What is an Immaculate Manuscript? It's just a manuscript so clean it needs no editing at all. It's perfect. The formatting is exactly right. The story is perfectly structured, the action perfectly paced, the characters perfectly rendered. The actual words on the page are perfectly chosen, their placement correct down to the last sentence and word. Every comma and quotation mark and period is in just the right, perfect place. An Immaculate Manuscipt is so inspiring of awe that when an editor starts reading one the angels sing, the pages glow with a soft radiance (hmmm... in the computer era, that quality may need to be tweaked), and all the tension drains out of the editor's overworked body.
An Immaculate Manuscript needs only to be smoothed like an already well-fluffed pillow and sent off to the printer.
I would love someday to turn in an Immaculate Manuscript.
I work at it. I write as cleanly as I am able. I revise with an eye to structure, pace, and grammar. When I think things are looking good, I send my finished book off to beta readers I hope will alert me to any errors. One of these readers, my husband Steve, is a comma specialist and surgically removes or adds the little buggers, trying to achieve comma perfection. When I send in a story, it is as shiny and polished as I can make it.
I haven't achieved perfection yet, darn it, though I've been told by more than one editor that my manuscripts are uncommonly clean. Captive Heart earned high praise for being almost error-free...but the editor wanted content changes in the story and, well, so much for being immaculate.
One of my reasons for wanting to turn in an Immaculate Manuscript is not only that I might be beloved by editors—a worthwhile ambition—but because the editing process itself can introduce errors. This was more common in the past when publishing a book involved more middlemen. Typesetting led to all kinds of potential for misspelled words. I still smart about my very first published book, for which I never saw the galleys (yes, I was very young and naive) and the typesetter managed to misspell a word in the very first sentence. I was so miffed I corrected the mistake by hand at book signings, something that makes me laugh now when I find copies in used book stores. But any time words are deleted or added or changed, the odds of a mistake finding its way into the book increase.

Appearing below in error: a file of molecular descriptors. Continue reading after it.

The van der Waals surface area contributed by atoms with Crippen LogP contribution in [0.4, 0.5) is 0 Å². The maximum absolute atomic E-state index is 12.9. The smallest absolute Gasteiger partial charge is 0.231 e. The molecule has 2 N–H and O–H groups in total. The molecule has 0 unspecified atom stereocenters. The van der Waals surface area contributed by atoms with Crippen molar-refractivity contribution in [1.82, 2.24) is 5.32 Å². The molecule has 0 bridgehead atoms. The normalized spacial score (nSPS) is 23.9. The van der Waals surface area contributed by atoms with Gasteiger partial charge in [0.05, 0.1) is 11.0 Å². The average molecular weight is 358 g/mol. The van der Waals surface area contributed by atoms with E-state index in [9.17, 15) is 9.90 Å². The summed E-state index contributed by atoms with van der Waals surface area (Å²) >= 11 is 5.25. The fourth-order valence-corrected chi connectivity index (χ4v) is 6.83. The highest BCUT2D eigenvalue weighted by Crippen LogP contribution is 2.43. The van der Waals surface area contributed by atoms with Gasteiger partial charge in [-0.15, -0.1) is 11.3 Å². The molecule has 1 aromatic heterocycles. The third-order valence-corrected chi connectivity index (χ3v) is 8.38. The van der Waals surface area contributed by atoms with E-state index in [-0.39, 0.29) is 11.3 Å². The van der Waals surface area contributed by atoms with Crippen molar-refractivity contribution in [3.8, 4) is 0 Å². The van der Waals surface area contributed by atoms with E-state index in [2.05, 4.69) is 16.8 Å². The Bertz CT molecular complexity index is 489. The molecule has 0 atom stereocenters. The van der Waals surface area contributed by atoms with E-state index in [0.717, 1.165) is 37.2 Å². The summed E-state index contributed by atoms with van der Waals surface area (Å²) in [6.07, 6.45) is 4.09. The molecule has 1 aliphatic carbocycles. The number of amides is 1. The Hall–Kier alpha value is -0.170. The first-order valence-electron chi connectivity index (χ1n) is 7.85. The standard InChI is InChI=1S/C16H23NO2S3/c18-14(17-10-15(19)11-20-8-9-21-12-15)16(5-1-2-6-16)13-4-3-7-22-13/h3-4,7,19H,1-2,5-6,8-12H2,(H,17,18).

The best reason for a writer to aspire to an Immaculate Manuscript is that it makes for better chances of selling the book. A manuscript could conceivably be immaculate and the story be uninteresting to a publisher. Not all stories are worth publishing, however well-written. But by far the more common situation is that a story might be very interesting to the publisher—it might have a ton of potential—but the manuscript is so riddled with errors editors shudder at the amount of work it would need to be made publishable. Such stories are inevitably rejected.
A nearly immaculate manuscript will keep an editor reading long enough for the story, and the writing, to sell itself. The editor faced with few errors to interrupt the flow of the writing and action might start nodding to himself and think, "I can do something with this. It's almost ready." That's a good place to be.
I'll settle for that. In the meantime, I will prepare each submission with an eye toward producing an Immaculate Manuscript. Just once in my life, I would love for one of my editors to hear angels sing.
photo credit: <a href="http://www.flickr.com/photos/medmss/7351798806/">Walters Art Museum Illuminated Manuscripts</a> via <a href="http://photopin.com">photopin</a> <a href="http://creativecommons.org/licenses/by-nc-sa/2.0/">cc</a>
photo credit: <a href="http://www.flickr.com/photos/turatti/4853806212/">jaci XIII</a> via <a href="http://photopin.com">photopin</a> <a href="http://creativecommons.org/licenses/by-nc-sa/2.0/">cc</a>